Campbell Hartley and Emily Longley, both members of the Class of 2014, have set themselves a great goal: They want to raise $10,000 for Foxcroft scholarships. They hope to do this by selling “Hopelets” – stylish leather bracelets they make themselves – at school and town events. Over the summer, the girls made 700 bracelets and, through September, they had already raised $3,000. “We are so fortunate to go to Foxcroft School,” they say. “We want more girls to have the same opportunities that we have.” To view the entire Hopelet collection, check out the girls’ website, www.hopelet.org. 6

Foxcroft School


MeeT The Board

We welcome four new members to Foxcroft’s Board of Trustees. Genevieve (Genny) Duncan ’74 lives in Austin, TX, with her daughter Lily, a freshman at the Savannah College of Art & Design. After graduating from Foxcroft, Genny acquired a BFA from the University of Texas, Austin, and worked for several years as the Project Manager at Women & Their Work, a non-profit organization supporting women in the arts. She also began to learn about the family business, Duncan Bros. Spade Ranch in Egypt, TX. With her family starting, Genny began to help her parents more and more with ranch business and the upkeep of old Duncan homestead; helped establish the Girls’ School of Austin; and served on the board of Women & Their Work. Currently, she continues her management of the Duncan homestead and, along with other family members, owns and runs the Spade Ranch. Genny also has a full life volunteering at two Austin organizations, spending time on her artwork and riding, and taking care of the seven acres where she lives. John D. Durrett, Jr. is a Director Emeritus of McKinsey and Co. Inc, having retired from the firm after a 27-year career. He now serves as a board member of Ally Financial, Inc.; as an advisor to Serent Capital, a PE firm based in San Francisco; and as a member of three of their boards. John graduated from Millsaps College, Emory University Law School, and The Wharton School of the University of Pennsylvania. His daughter, Kelsey, graduated from Foxcroft in 2002 and is a second-year student in the MBA program at the University of North Carolina. John lives in Menlo Park, CA.

Thanks

Fall 2012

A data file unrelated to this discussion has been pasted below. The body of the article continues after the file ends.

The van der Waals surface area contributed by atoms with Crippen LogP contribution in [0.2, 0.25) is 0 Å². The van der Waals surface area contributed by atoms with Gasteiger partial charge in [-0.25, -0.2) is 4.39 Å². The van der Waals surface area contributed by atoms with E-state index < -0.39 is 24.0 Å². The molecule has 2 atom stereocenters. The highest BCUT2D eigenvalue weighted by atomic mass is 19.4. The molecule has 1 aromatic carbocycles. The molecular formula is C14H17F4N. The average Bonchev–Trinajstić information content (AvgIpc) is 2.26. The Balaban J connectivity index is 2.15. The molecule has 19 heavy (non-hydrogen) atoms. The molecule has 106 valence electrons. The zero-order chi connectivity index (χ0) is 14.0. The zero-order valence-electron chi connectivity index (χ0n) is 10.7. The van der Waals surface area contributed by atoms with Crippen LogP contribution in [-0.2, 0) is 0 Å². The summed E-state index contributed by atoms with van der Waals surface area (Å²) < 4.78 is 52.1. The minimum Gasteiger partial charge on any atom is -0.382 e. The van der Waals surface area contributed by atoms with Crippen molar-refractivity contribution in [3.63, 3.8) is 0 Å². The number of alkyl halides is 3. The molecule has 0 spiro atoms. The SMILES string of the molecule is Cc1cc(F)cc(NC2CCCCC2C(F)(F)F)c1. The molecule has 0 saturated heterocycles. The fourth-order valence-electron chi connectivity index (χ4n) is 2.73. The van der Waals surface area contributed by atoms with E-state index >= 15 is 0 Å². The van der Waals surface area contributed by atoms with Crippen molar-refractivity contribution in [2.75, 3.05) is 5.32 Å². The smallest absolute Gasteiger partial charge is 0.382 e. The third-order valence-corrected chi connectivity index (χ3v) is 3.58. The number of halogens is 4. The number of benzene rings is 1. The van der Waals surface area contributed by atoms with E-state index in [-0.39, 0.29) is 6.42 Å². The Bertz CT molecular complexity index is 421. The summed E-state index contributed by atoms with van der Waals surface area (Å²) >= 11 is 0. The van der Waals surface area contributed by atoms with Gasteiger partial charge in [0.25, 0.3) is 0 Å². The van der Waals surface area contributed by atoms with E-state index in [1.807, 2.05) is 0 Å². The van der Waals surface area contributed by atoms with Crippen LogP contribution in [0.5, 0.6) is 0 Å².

David Dittmar MacDonald is an advisor with Trout Capital, LLC, a FINRA registered broker/dealer specializing in the biotechnology and pharmaceutical markets. David is married to Cricket MacDonald and has three daughters. Charlotte ’12 attends Washington and Lee University where she plays field hockey. Lilly ’14 is also an athlete and has played on Foxcroft’s varsity field hockey, basketball, and lacrosse teams. Grace is currently in the sixth grade at The Hill School in Middleburg. David received a BA in economics and philosophy from Skidmore College and an M.Phil and Ph.D in economics from Cambridge University. He currently lives in Bluemont, VA, where he is an avid home chef and enjoys hiking, cycling, and many of the country sports. Karla Evans MacMahon attended National Cathedral School and Connecticut College, where she majored in Anthropology with a focus in Archeology. She brings to the Foxcroft Board of Trustees brokerage experience, having worked at Merrill Lynch for five years, and board experience, having served on The Hill School (Middleburg, VA) Board from 2003-11. While a member of the Hill Board, she headed the Parent Teacher Association, the Education and School Life Committee, and the Development Committee. She also served on the Executive Committee and was Vice President for a number of years. Karla and her husband Ed live in Middleburg and have three children, Adela Griswold ’06; Edward (Georgetown Prep 2013); and Alexandra ’14. Karla takes great joy from hiking with friends, traveling, and collecting shells.